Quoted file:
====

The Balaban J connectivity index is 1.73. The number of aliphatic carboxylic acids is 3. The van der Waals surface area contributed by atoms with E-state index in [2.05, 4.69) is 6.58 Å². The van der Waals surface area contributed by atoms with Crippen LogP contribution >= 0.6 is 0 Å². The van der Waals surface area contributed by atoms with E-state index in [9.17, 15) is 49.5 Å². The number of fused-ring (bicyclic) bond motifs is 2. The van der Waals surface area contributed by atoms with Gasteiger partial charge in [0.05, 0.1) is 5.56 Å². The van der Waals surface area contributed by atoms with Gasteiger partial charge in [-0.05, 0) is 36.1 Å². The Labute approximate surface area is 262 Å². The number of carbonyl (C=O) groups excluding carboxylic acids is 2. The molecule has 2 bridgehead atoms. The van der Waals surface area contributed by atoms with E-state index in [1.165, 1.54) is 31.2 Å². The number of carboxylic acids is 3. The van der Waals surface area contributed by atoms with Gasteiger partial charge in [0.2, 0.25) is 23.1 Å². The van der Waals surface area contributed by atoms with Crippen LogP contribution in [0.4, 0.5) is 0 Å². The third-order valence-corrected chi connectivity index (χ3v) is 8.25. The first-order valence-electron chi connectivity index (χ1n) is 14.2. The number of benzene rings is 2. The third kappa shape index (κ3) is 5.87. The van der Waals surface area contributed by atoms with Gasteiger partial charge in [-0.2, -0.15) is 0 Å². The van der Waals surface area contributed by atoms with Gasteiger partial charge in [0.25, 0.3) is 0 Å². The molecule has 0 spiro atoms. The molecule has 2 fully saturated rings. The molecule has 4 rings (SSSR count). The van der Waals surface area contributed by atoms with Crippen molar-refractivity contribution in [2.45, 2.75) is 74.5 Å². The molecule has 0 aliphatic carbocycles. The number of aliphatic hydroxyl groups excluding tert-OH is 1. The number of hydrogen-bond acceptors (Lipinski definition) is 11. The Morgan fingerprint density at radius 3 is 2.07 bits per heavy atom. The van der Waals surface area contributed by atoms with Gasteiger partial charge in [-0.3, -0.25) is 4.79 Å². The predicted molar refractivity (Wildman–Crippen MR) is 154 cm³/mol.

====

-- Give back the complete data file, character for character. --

The Balaban J connectivity index is 1.73. The number of aliphatic carboxylic acids is 3. The van der Waals surface area contributed by atoms with E-state index in [2.05, 4.69) is 6.58 Å². The van der Waals surface area contributed by atoms with Crippen LogP contribution >= 0.6 is 0 Å². The van der Waals surface area contributed by atoms with E-state index in [9.17, 15) is 49.5 Å². The number of fused-ring (bicyclic) bond motifs is 2. The van der Waals surface area contributed by atoms with Gasteiger partial charge in [0.05, 0.1) is 5.56 Å². The van der Waals surface area contributed by atoms with Gasteiger partial charge in [-0.05, 0) is 36.1 Å². The Labute approximate surface area is 262 Å². The number of carbonyl (C=O) groups excluding carboxylic acids is 2. The molecule has 2 bridgehead atoms. The van der Waals surface area contributed by atoms with E-state index in [1.165, 1.54) is 31.2 Å². The number of carboxylic acids is 3. The van der Waals surface area contributed by atoms with Gasteiger partial charge in [0.2, 0.25) is 23.1 Å². The van der Waals surface area contributed by atoms with Crippen LogP contribution in [0.4, 0.5) is 0 Å². The third-order valence-corrected chi connectivity index (χ3v) is 8.25. The first-order valence-electron chi connectivity index (χ1n) is 14.2. The number of benzene rings is 2. The third kappa shape index (κ3) is 5.87. The van der Waals surface area contributed by atoms with Gasteiger partial charge in [-0.2, -0.15) is 0 Å². The van der Waals surface area contributed by atoms with Gasteiger partial charge in [0.25, 0.3) is 0 Å². The molecule has 0 spiro atoms. The molecule has 2 fully saturated rings. The molecule has 4 rings (SSSR count). The van der Waals surface area contributed by atoms with Crippen molar-refractivity contribution in [2.45, 2.75) is 74.5 Å². The molecule has 0 aliphatic carbocycles. The number of aliphatic hydroxyl groups excluding tert-OH is 1. The number of hydrogen-bond acceptors (Lipinski definition) is 11. The Morgan fingerprint density at radius 3 is 2.07 bits per heavy atom. The van der Waals surface area contributed by atoms with Gasteiger partial charge in [-0.3, -0.25) is 4.79 Å². The predicted molar refractivity (Wildman–Crippen MR) is 154 cm³/mol.